John Conyers, longest serving black congressman, dies at 90
DETROIT – Former U.S. Rep. John Conyers, one of the longest-serving members of Congress whose resolutely liberal stance on civil rights made him a political institution in Washington and back home in Detroit despite several scandals, has died. He was 90.
Conyers, among the high-profile politicians toppled by sex harassment allegations in 2017, died at his home on Sunday, said Detroit police spokesman Cpl. Dan Donakowski. The death “looks like natural causes,” Donakowski added.
Known as the dean of the Congressional Black Caucus, which he helped found, Conyers became one of only six black House members when he won his first election by just 108 votes in 1964. The race was the beginning of more than 50 years of election dominance: Conyers regularly won elections with more than 80% of the vote, even after his wife went to prison for taking a bribe.
That voter loyalty helped Conyers freely speak his mind. He took aim at both Republicans and fellow Democrats: He said then-President George W. Bush “has been an absolute disaster for the African-American community” in 2004, and in 1979 called then-President Jimmy Carter “a hopeless, demented, honest, well-intentioned nerd who will never get past his first administration.”
Throughout his career, Conyers used his influence to push civil rights. After a 15-year fight, he won passage of legislation declaring the Rev. Martin Luther King Jr.’s birthday a national holiday, first celebrated in 1986. He regularly introduced a bill starting in 1989 to study the harm caused by slavery and the possibility of reparations for slaves’ descendants. That bill never got past a House subcommittee.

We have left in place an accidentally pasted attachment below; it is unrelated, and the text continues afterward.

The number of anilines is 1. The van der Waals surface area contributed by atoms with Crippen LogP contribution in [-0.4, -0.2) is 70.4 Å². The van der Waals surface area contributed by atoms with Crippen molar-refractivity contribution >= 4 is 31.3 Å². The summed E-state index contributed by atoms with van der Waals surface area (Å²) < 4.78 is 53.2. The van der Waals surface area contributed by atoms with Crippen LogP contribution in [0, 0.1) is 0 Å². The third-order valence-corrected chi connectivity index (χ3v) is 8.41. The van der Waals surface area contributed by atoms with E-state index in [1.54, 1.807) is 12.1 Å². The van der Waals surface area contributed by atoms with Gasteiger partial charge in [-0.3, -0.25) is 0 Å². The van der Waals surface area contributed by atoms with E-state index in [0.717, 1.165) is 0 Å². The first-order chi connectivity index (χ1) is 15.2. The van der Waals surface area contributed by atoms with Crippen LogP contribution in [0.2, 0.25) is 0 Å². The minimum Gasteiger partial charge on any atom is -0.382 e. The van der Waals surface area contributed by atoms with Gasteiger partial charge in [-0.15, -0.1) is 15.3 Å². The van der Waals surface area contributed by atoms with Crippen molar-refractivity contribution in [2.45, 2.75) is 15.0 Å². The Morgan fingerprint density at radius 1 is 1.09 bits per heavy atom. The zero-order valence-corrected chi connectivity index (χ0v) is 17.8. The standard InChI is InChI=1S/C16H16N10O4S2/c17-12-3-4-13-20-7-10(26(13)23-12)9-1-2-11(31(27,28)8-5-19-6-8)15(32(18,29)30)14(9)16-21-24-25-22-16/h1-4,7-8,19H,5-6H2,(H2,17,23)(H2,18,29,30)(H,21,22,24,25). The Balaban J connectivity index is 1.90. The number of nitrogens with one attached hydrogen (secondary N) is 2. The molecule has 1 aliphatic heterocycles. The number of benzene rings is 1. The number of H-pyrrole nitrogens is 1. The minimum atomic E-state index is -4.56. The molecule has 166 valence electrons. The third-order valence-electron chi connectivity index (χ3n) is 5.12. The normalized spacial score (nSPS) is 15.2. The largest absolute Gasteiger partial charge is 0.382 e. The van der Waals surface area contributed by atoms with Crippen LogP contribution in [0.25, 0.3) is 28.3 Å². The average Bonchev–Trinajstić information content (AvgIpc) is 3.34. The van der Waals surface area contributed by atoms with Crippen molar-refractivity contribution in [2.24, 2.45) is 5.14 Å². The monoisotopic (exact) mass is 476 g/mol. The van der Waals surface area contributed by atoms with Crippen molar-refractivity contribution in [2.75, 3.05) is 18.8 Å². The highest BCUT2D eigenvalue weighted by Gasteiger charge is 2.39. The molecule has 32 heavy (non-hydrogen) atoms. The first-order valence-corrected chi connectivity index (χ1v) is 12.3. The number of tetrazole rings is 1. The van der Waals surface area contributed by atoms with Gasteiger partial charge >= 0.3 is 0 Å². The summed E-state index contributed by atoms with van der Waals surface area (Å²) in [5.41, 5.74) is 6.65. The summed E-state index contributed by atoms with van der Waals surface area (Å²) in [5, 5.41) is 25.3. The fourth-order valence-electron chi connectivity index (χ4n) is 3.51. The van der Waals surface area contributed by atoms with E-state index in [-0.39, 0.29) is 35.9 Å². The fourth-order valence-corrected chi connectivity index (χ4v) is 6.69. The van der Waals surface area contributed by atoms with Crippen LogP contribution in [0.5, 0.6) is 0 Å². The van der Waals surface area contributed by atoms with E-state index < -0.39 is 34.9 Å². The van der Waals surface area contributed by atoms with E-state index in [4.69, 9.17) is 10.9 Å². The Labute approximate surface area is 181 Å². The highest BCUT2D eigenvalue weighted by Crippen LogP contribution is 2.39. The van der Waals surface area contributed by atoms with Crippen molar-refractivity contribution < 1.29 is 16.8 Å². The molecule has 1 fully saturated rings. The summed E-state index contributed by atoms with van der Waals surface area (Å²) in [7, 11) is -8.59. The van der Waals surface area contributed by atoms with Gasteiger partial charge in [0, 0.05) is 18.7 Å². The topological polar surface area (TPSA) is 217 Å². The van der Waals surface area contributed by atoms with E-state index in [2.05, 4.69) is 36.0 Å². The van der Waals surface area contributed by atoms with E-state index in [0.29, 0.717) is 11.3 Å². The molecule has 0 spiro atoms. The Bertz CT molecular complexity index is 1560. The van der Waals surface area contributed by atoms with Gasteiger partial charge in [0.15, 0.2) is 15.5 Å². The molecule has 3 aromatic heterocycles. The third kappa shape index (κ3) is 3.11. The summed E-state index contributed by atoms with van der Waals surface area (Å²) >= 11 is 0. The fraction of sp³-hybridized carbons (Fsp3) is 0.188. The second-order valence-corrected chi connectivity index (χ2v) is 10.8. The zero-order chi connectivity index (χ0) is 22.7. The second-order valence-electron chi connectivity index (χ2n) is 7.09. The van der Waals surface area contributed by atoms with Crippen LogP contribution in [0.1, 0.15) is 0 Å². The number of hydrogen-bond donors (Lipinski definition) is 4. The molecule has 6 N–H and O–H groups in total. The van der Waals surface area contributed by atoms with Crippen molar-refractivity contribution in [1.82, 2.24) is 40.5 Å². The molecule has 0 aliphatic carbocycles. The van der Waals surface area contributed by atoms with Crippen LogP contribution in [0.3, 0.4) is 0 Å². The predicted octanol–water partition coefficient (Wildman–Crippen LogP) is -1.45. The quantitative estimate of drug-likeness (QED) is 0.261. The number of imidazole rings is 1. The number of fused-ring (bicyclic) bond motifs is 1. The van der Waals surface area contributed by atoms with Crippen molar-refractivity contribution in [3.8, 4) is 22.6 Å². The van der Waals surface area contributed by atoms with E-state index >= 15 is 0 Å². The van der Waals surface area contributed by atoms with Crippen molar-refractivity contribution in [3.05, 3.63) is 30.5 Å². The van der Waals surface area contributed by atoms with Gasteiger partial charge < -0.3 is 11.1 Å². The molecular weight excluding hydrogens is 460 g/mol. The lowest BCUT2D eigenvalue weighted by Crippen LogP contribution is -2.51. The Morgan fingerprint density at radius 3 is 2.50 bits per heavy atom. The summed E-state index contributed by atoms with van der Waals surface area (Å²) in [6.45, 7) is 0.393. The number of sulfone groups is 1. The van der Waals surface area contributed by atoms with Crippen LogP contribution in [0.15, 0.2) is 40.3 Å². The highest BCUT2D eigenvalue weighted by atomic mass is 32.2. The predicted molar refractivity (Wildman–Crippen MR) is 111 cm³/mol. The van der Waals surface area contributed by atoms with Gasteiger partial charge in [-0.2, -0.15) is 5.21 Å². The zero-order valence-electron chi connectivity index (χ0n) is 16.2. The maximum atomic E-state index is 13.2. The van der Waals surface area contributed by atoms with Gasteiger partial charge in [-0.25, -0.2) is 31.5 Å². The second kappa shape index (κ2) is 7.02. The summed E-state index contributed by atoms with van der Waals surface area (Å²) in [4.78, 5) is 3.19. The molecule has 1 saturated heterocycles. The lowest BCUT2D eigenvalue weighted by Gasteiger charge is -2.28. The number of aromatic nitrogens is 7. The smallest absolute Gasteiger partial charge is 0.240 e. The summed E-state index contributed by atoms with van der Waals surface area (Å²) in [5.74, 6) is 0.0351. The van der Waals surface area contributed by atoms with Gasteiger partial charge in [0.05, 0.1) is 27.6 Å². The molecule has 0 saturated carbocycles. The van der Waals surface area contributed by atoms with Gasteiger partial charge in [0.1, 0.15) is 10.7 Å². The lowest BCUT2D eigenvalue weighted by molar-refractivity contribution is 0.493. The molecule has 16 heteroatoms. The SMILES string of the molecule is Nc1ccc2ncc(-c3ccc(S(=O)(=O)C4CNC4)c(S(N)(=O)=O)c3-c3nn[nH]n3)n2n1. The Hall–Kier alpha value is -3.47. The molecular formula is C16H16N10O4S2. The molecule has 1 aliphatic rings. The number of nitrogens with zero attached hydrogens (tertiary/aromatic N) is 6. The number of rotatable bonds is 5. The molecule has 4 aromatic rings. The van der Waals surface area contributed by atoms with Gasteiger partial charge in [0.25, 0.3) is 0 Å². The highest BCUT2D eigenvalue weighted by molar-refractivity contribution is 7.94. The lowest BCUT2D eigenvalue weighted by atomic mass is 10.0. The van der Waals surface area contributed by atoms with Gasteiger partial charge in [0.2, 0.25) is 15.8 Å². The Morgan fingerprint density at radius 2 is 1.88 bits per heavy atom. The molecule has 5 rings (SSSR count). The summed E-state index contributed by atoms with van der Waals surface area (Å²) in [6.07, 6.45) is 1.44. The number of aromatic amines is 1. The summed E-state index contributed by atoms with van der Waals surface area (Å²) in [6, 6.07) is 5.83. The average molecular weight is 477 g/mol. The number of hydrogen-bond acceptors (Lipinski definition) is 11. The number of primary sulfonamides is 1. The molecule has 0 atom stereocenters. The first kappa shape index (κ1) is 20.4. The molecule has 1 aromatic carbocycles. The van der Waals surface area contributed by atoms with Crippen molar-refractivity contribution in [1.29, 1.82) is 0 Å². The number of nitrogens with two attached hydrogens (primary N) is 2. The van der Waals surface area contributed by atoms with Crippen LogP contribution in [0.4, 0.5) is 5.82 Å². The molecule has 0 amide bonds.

The Rev. Jesse Jackson said Sunday that without Conyers there would be no King holiday – “no doubt about that.”
“He was one of the most consequential congressmen,” Jackson said.
His district office in Detroit employed civil rights legend Rosa Parks from 1965 until her retirement in 1988. In 2005, Conyers was among 11 people inducted to the International Civil Rights Walk of Fame.
But after a nearly 53-year career, he became the first Capitol Hill politician to lose his job in the torrent of sexual misconduct allegations sweeping through the nation’s workplaces. A former staffer alleged she was fired because she rejected his sexual advances, and others said they’d witnessed Conyers inappropriately touching female staffers or requesting sexual favors.
He denied the allegations but eventually stepped down, citing health reasons.
“My legacy can’t be compromised or diminished in any way by what we’re going through now,” Conyers told a Detroit radio station from a hospital where he’d been taken after complaining of lightheadedness in December 2017. “This, too, shall pass. My legacy will continue through my children.”